Space exposure was when a human body (Or other creature) was exposed to the vacuum and extreme environment of outer space without suitable protection such as a spacesuit.
Effects of Space Exposure to a humanEdit
If a human was exposed to space without protection, the conditions of the vacuum environment in space would make it impossible for a human to receive oxygen. As a result, hypoxia and eventual anoxia would occur. Within 9-13 seconds, the deoxygenated blood would reach the brain, resulting in loss of consciousness.
Meanwhile, the airlessness of space would cause the pressure on the body to drop to zero, causing the blood in the body to boil. The steam from the boiling blood and the other liquids would cause the body to bloat to twice it's size. If a human took a breath before being exposed, the bloating of the body would cause the lungs to explode from uncontrolled decompression.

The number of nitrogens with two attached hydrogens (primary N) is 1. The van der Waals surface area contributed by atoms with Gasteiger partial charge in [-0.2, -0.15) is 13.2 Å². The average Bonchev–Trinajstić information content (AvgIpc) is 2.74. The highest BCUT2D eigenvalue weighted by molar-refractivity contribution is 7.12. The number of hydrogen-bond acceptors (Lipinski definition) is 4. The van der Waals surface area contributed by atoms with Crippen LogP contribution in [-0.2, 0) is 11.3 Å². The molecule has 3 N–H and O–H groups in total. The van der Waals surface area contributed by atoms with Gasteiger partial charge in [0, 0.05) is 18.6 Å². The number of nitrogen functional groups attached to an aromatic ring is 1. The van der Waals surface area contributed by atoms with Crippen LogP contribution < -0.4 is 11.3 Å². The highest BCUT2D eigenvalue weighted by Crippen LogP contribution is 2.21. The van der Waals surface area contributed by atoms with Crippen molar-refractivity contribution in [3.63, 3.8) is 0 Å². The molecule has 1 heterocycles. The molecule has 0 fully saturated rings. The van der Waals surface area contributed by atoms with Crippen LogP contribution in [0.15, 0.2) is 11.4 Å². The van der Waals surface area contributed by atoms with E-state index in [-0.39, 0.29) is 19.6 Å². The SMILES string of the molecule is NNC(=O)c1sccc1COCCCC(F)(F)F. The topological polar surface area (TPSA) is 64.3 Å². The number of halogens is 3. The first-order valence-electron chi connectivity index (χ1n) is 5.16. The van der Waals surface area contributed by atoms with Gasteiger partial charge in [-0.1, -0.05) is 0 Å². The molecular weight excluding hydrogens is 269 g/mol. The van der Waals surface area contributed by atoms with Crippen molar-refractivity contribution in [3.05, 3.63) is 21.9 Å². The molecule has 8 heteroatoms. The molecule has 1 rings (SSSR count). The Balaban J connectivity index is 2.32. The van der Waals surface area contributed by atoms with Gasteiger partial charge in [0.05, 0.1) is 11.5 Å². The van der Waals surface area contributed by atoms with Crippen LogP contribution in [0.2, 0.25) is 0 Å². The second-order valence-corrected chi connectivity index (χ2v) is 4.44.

Another danger would be the exposure to sunlight and cosmic radiation. Without a suit or even an atmosphere to protect them, any exposed skin on the unfortunate human would be burned horribly and the constant waves of radiation would eventually cause cellular mutation.
After about a minute, the body would suffer from the extreme cold in space and would start to rapidly cool. The rapid cooling of the body would cause nitrogen bubbles to form in the body which could lead to a stroke or heart attack.
A human could only survive in this condition for about 90 seconds. If the exposed person was not recompressed after that time, death may be inevitable. After some hours, the remaining fluid in the body would debloat and freeze solid.
Victims in GravityEdit
- Captain Evans
- Soviet cosmonauts Georgi Dobrovolski, Vladislav Volkov, and Viktor Patsayev of the mission Soyuz 11 are the only humans who have died from space exposure. They were killed when a valve on their Soyuz spacecraft was jolted open, depressurizing the capsule and suffocating the crew. The rapid decompression killed them in just over a minute.